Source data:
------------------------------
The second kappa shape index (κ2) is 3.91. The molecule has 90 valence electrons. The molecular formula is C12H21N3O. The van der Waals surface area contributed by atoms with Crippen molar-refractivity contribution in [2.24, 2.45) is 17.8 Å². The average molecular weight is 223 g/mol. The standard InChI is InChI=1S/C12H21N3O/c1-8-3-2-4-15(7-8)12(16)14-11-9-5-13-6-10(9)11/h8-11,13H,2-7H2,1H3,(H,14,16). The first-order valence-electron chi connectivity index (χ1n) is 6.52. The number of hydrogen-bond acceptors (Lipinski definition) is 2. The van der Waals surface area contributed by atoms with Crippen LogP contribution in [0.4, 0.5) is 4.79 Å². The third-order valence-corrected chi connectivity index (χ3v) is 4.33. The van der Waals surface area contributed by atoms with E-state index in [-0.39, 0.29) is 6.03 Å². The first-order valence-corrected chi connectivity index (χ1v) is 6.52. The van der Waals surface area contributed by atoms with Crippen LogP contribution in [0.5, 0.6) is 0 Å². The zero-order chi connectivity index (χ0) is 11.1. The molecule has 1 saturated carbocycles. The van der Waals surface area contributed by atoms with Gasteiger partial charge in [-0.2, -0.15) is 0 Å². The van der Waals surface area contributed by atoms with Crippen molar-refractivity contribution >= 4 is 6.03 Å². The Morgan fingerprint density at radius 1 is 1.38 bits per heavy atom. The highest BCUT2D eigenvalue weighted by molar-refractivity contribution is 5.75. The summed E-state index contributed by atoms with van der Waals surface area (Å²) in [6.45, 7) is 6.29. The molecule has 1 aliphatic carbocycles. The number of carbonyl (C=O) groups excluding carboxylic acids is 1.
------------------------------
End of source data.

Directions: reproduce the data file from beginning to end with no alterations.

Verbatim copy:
The second kappa shape index (κ2) is 3.91. The molecule has 90 valence electrons. The molecular formula is C12H21N3O. The van der Waals surface area contributed by atoms with Crippen molar-refractivity contribution in [2.24, 2.45) is 17.8 Å². The average molecular weight is 223 g/mol. The standard InChI is InChI=1S/C12H21N3O/c1-8-3-2-4-15(7-8)12(16)14-11-9-5-13-6-10(9)11/h8-11,13H,2-7H2,1H3,(H,14,16). The first-order valence-electron chi connectivity index (χ1n) is 6.52. The number of hydrogen-bond acceptors (Lipinski definition) is 2. The van der Waals surface area contributed by atoms with Crippen LogP contribution in [0.4, 0.5) is 4.79 Å². The third-order valence-corrected chi connectivity index (χ3v) is 4.33. The van der Waals surface area contributed by atoms with E-state index in [-0.39, 0.29) is 6.03 Å². The first-order valence-corrected chi connectivity index (χ1v) is 6.52. The van der Waals surface area contributed by atoms with Crippen LogP contribution in [0.5, 0.6) is 0 Å². The zero-order chi connectivity index (χ0) is 11.1. The molecule has 1 saturated carbocycles. The van der Waals surface area contributed by atoms with Gasteiger partial charge in [-0.2, -0.15) is 0 Å². The van der Waals surface area contributed by atoms with Crippen molar-refractivity contribution >= 4 is 6.03 Å². The Morgan fingerprint density at radius 1 is 1.38 bits per heavy atom. The highest BCUT2D eigenvalue weighted by molar-refractivity contribution is 5.75. The summed E-state index contributed by atoms with van der Waals surface area (Å²) in [6.45, 7) is 6.29. The molecule has 1 aliphatic carbocycles. The number of carbonyl (C=O) groups excluding carboxylic acids is 1.